CSC has worked or is working with the SF LGBT History Archive, Stanford University, SF State University, USF, UC Med Center, UCLA, UC Berkeley, Oxford, Columbia, Harvard and Yale (among many other institutions) to produce both research and lectures. We welcome interns from universities around the US and the globe. In the last few years we have appeared at both the California Academy of Science and the Exploratorium to lecture publicly about sexuality. One of us (Executive Director Dr. Carol Queen) is a former Grand Marshal of LGBT Pride and an internationally-recognized theorist, commentator and cultural sexologist who has authored a dozen books and been widely published in juried journals and compendiums of sex education and history.
CSC also maintains a free publicly available research library of over 7000 books, an archive of erotic materials chronicling the history of safer sex and sex-positive culture in SF, and an art collection (over 400 pieces of framed/flat art and tens of thousands of pieces of photographic, plastic art and ephemera). Conserving this collection is a monumental and expensive task, absorbing a large percentage of space and budget. In 2013 CSC provided archive and library support to The SF Health Department; The University of Vancouver, British Columbia (PhD research); and San Jose State University Library Sciences program (ten MLIS degrees awarded supported by work done at CSC). In 2014 we also provided support to investigators from the SF Public Defenders office.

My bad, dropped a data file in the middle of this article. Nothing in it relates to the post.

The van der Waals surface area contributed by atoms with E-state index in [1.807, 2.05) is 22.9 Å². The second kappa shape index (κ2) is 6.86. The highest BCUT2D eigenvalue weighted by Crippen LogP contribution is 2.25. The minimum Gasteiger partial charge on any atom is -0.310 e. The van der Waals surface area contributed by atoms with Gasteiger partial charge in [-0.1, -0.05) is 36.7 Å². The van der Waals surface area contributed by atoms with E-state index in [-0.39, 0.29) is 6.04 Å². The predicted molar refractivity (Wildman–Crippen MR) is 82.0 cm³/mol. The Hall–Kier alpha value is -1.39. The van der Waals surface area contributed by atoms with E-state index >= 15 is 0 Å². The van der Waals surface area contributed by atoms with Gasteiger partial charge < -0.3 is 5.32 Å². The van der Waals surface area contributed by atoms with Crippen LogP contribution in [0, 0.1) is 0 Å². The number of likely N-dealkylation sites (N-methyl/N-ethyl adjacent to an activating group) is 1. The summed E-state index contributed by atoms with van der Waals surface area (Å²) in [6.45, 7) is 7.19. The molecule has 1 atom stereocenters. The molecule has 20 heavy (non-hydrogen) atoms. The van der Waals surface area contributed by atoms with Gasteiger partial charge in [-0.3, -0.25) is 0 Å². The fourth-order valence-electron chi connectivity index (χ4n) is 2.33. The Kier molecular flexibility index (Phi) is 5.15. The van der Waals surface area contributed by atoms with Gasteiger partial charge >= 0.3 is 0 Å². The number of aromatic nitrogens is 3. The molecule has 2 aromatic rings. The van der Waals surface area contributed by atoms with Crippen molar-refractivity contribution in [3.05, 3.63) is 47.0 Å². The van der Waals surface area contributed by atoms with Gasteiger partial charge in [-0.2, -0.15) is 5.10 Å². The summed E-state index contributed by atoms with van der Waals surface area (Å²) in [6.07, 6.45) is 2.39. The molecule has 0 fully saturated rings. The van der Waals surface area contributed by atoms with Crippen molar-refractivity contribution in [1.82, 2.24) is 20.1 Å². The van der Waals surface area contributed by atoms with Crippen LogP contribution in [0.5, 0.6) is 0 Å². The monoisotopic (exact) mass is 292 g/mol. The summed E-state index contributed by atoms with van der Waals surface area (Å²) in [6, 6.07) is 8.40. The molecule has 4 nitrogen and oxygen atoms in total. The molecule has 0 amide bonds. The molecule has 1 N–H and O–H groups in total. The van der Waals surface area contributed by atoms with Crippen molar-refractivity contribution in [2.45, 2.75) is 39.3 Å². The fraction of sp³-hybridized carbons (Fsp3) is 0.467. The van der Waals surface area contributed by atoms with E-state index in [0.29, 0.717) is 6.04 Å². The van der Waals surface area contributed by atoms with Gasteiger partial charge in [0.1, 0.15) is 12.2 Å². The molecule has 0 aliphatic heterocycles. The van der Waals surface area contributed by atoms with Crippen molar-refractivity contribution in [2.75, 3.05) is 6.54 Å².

The Center for Sex & Culture is currently an entrepreneurial effort with a budget of about $100,000 a year. It meets or exceeds this budget each year only because the community continues to demonstrate a need for its support, and supports it in kind. Other granting cycles and funding sources have included The San Francisco Foundation, The Creative Work Fund, The Janus Foundation, The Cloudview Foundation, Craigslist Foundation, SF Pride, The Sisters of Perpetual Indulgence, Inc., The Horizons Foundation, The Cumulus Fund, The American Endowment Fund Special Master of The Superior Court of San Francisco Judge Isabella Grant, and the City of San Francisco Arts Commission.
Thanks for listening to our point of view. We’ve cc’ed some of the writers at the Chronicle/SFGate who we think will find our perspective relevant or who have covered Center for Sex & Culture events or issues in the past. We’re also issuing this as an open letter to our membership and stakeholders. We can be contacted at mail@sexandculture.org should you (or any of those we’ve cc’ed) want to get in touch.
—Drs. Robert Morgan Lawrence and Carol Queen
Founders, Center for Sex & Culture
A 501(c)3 Educational non-profit
PS––